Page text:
Fix My Blinds

Roller Shade Repair Guides

Roller shades can also be called solar shades, outdoor shades, zebra shades, and banded shades. These are fairly easy to repair. Common repairs include replacing clutch mechanisms, replacing broken chain loops and installing tension devices.

Roller Shade Repair Guides

Roller shades can also be called solar shades, outdoor shades, zebra shades, and banded shades. These are fairly easy to repair. Common repairs include replacing clutch mechanisms, replacing broken chain loops and installing tension devices.

Roller Shade Repair Guides

Roller shades can also be called solar shades, outdoor shades, zebra shades, and banded shades. These are fairly easy to repair. Common repairs include replacing clutch mechanisms, replacing broken chain loops and installing tension devices.

How-To & DIY Tips

Troubleshoot

NOT SURE WHAT’S BROKEN?

Identify the source of the problem.

NOT SURE WHAT’S BROKEN?

Identify the source of the problem.

Troubleshoot

Troubleshoot

NOT SURE WHAT’S BROKEN?

Identify the source of the problem.

Popular Part Categories

Identification and Background

Roller shades are flat shades that roll up on a metal or cardboard tube or wooden dowel. They are typically made of a fabric, vinyl, or screen material. Roller shades can operate with a clutch by pulling on a continuous chain or cord loop, or with a spring-loaded mechanism inside the tube and have no cords at all. Roller shades can also be motorized and may operate with a remote, wall switch or smart device app. Roller shades can be used both indoor and outdoor. Some outdoor roller shades operate with a crank or wand.

Zebra shades are a type of roller shade that have gained great popularity in recent years. They are made up of one piece of material that has alternating stripes of sheer and opaque sections. Instead of having just one tube at the top that the shade material rolls onto, they also have a tube at the bottom of the shade that the material travels around. By pulling on the continuous control chain, the shade can be set on the opaque stripes to block light or on the sheer sections to let light in. Zebra shades also go by the names transitional shades, layered shades, double roller blinds/shades, day-night roller blinds, vision blinds, illusion shades, duo-shades and banded shades. The operational systems and parts for zebra shades are often the same as standard roller shades.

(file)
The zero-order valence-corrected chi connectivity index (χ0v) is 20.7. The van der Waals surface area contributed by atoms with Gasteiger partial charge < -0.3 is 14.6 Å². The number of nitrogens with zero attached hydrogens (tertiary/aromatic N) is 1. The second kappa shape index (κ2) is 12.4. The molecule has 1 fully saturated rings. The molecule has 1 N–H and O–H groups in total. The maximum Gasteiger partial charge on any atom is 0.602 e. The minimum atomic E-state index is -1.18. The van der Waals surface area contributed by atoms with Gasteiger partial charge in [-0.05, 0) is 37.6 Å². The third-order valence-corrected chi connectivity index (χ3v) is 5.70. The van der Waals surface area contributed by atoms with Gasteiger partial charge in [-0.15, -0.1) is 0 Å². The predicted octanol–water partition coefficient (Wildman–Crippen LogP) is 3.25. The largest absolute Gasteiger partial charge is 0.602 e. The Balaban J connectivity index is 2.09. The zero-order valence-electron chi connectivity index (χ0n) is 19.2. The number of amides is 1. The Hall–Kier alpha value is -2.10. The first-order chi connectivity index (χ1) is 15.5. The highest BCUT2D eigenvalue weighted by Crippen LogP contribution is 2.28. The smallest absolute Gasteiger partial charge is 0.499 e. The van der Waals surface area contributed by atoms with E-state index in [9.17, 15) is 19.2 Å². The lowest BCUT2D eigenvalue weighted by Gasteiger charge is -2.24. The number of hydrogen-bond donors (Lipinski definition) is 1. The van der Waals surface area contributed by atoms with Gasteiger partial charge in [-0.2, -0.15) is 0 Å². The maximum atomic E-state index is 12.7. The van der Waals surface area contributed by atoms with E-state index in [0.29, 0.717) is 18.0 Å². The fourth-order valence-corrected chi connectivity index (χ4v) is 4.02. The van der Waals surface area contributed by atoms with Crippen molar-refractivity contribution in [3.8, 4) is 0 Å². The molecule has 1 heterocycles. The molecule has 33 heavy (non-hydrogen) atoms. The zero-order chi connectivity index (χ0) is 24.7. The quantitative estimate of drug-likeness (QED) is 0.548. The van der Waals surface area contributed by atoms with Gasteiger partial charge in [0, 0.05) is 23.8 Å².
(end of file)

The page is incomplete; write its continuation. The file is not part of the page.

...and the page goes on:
Roller shades date back to the early 1700’s in Scotland. James Louis Robertson used Holland fabric, a very heavy and durable type of white linen originally from the Netherlands, to create window shades. In 1772, Robertson created a unique finishing process for Holland fabric to make it even more durable. The ten-day finishing process consisted of beating both sides of the fabric with massive wooden logs. This beating treatment caused the fibers of the fabric to spread out, creating a smooth, polished, durable material. This process and the shades produced from it are called Scottish Holland, Scotch Holland or Holland shades. Around this same time in America, people were hanging up hand painted paper or translucent cloth shades often depicting landscapes or romantic scenes.